According to a study by the Max Delbrück Center for Molecular Medicine, coronavirus infects mucus-producing cells. The results were published on Thursday, April 23, in the specialized journal Nature Medicine.
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Who participated in the study. Several research institutes, including the Senger Institute, the University Hospital of Groningen, the University of the Cote d'Azur and a network of scientists called Human Cell Atlas. The results of the work of scientists were published in the specialized journal Nature Medicine.
What scientists were looking for. The researchers studied which mucous membranes contain the largest of the two specific proteins ACE2 and TMPRSS2, which COVID-19 uses to enter the human body. Scientists examined samples from the lungs, nose, eyes, intestines, heart, kidneys, and liver.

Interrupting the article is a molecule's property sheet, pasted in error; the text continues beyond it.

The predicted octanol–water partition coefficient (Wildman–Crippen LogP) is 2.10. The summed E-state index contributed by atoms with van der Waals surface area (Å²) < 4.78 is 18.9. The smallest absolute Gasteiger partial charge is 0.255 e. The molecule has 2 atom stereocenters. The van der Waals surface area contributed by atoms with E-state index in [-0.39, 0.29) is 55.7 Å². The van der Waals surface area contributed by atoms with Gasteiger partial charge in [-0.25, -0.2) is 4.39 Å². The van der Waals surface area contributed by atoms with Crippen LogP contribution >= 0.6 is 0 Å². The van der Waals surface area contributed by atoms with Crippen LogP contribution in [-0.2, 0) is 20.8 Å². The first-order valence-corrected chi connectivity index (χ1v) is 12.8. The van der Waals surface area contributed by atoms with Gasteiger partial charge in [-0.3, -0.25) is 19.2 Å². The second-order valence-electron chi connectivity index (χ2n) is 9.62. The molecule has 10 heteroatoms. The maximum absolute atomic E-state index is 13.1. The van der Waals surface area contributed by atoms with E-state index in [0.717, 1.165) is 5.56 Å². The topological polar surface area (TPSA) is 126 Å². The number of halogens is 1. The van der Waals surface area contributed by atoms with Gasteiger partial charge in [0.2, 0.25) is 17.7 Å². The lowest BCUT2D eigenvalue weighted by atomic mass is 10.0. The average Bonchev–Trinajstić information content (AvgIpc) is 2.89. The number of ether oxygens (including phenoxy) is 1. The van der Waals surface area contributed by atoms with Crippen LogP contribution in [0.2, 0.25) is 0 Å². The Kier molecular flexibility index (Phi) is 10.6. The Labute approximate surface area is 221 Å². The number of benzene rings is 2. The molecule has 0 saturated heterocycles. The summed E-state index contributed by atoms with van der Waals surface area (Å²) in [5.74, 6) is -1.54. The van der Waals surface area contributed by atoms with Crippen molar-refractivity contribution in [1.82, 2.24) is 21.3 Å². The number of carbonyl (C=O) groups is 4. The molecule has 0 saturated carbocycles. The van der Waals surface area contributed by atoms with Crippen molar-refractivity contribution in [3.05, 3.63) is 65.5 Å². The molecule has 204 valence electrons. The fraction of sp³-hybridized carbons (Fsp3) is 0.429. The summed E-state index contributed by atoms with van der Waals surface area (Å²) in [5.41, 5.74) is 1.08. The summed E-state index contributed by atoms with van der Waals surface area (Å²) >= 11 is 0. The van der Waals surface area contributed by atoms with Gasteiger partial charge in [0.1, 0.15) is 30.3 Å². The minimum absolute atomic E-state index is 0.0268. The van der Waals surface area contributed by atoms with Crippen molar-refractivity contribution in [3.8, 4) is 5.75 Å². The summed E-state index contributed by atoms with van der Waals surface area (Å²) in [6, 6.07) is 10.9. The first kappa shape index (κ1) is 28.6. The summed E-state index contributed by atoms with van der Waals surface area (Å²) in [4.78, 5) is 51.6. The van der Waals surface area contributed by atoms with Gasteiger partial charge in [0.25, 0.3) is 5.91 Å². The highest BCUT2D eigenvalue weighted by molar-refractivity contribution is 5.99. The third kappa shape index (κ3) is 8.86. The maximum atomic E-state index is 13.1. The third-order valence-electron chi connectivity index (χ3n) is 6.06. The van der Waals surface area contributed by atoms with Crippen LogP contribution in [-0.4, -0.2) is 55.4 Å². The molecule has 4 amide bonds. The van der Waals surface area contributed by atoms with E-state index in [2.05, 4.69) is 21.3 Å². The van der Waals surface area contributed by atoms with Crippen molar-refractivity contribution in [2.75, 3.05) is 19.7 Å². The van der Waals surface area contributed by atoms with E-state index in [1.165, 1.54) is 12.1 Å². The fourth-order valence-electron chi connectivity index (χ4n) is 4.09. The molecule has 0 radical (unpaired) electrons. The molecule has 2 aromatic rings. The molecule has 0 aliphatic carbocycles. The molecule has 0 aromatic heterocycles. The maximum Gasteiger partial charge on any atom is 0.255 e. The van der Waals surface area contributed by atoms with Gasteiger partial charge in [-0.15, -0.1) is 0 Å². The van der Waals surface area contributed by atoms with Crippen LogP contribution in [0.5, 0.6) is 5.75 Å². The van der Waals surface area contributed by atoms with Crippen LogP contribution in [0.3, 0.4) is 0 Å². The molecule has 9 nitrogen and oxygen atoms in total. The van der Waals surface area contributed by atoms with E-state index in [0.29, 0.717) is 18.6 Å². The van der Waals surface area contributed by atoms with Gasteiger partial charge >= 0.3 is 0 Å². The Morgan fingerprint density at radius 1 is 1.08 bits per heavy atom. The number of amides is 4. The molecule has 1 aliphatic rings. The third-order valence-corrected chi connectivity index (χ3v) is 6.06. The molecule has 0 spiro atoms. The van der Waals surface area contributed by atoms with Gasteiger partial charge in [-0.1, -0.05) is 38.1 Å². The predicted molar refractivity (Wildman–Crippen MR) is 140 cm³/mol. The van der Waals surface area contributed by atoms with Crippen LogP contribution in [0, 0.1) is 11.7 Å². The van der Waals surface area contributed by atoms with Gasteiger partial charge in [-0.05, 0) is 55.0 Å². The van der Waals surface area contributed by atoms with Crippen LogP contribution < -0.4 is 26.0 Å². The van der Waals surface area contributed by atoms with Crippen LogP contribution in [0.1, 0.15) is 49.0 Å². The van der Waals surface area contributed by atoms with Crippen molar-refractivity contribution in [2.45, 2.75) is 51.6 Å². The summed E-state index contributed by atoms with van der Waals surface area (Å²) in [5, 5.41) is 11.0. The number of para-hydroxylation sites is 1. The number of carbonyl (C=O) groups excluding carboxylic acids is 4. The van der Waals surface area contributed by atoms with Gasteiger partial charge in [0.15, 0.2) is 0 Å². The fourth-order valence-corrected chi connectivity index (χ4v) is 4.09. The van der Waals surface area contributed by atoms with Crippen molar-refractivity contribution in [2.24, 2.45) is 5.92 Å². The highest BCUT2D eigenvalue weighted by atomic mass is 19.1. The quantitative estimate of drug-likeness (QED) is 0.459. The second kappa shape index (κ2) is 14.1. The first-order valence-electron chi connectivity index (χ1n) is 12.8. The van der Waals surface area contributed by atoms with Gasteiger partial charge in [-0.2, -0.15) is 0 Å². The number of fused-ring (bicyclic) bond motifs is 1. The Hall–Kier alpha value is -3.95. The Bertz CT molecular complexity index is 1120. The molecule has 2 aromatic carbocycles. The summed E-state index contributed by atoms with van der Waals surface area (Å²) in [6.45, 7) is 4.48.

In conclusion, it is stated that among all cells, the highest concentration of these two proteins is contained in goblet and villous cells, which produce mucus in the nose.
Other coronavirus infections
These two proteins can be found in the cells of the cornea of the eye and in the intestinal mucosa. Therefore, scientists believe that there is an opportunity to get infected through the lacrimal glands, feces and oral cavity.
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